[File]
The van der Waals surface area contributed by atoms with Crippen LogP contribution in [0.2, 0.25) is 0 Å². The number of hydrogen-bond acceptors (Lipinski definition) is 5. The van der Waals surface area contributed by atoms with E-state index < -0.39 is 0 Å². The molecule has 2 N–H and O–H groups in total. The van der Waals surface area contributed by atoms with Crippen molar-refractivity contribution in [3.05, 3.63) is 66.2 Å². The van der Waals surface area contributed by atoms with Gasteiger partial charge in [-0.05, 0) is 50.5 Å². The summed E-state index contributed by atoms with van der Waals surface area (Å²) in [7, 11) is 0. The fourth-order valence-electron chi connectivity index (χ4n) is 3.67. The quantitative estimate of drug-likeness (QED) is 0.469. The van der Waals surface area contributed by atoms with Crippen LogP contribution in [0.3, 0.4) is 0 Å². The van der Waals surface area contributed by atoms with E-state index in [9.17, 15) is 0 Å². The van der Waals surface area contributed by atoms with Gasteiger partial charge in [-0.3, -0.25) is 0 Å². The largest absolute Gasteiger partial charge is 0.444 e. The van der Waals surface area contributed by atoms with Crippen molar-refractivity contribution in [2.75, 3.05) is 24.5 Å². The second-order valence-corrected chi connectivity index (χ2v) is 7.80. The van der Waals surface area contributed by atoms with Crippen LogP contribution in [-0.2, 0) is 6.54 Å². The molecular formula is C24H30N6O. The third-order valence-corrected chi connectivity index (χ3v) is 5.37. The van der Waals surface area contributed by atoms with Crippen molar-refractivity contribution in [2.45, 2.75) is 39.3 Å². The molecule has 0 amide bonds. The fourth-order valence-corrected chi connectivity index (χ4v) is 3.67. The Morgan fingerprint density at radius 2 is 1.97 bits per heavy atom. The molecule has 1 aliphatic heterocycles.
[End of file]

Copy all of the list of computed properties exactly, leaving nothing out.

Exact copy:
The van der Waals surface area contributed by atoms with Crippen LogP contribution in [0.2, 0.25) is 0 Å². The number of hydrogen-bond acceptors (Lipinski definition) is 5. The van der Waals surface area contributed by atoms with E-state index < -0.39 is 0 Å². The molecule has 2 N–H and O–H groups in total. The van der Waals surface area contributed by atoms with Crippen molar-refractivity contribution in [3.05, 3.63) is 66.2 Å². The van der Waals surface area contributed by atoms with Gasteiger partial charge in [-0.05, 0) is 50.5 Å². The summed E-state index contributed by atoms with van der Waals surface area (Å²) in [7, 11) is 0. The fourth-order valence-electron chi connectivity index (χ4n) is 3.67. The quantitative estimate of drug-likeness (QED) is 0.469. The van der Waals surface area contributed by atoms with Crippen LogP contribution in [0.3, 0.4) is 0 Å². The van der Waals surface area contributed by atoms with E-state index in [9.17, 15) is 0 Å². The van der Waals surface area contributed by atoms with Gasteiger partial charge in [-0.3, -0.25) is 0 Å². The largest absolute Gasteiger partial charge is 0.444 e. The van der Waals surface area contributed by atoms with Crippen molar-refractivity contribution in [2.75, 3.05) is 24.5 Å². The second-order valence-corrected chi connectivity index (χ2v) is 7.80. The van der Waals surface area contributed by atoms with Crippen LogP contribution in [-0.2, 0) is 6.54 Å². The molecular formula is C24H30N6O. The third-order valence-corrected chi connectivity index (χ3v) is 5.37. The van der Waals surface area contributed by atoms with Crippen molar-refractivity contribution in [2.45, 2.75) is 39.3 Å². The molecule has 0 amide bonds. The fourth-order valence-corrected chi connectivity index (χ4v) is 3.67. The Morgan fingerprint density at radius 2 is 1.97 bits per heavy atom. The molecule has 1 aliphatic heterocycles.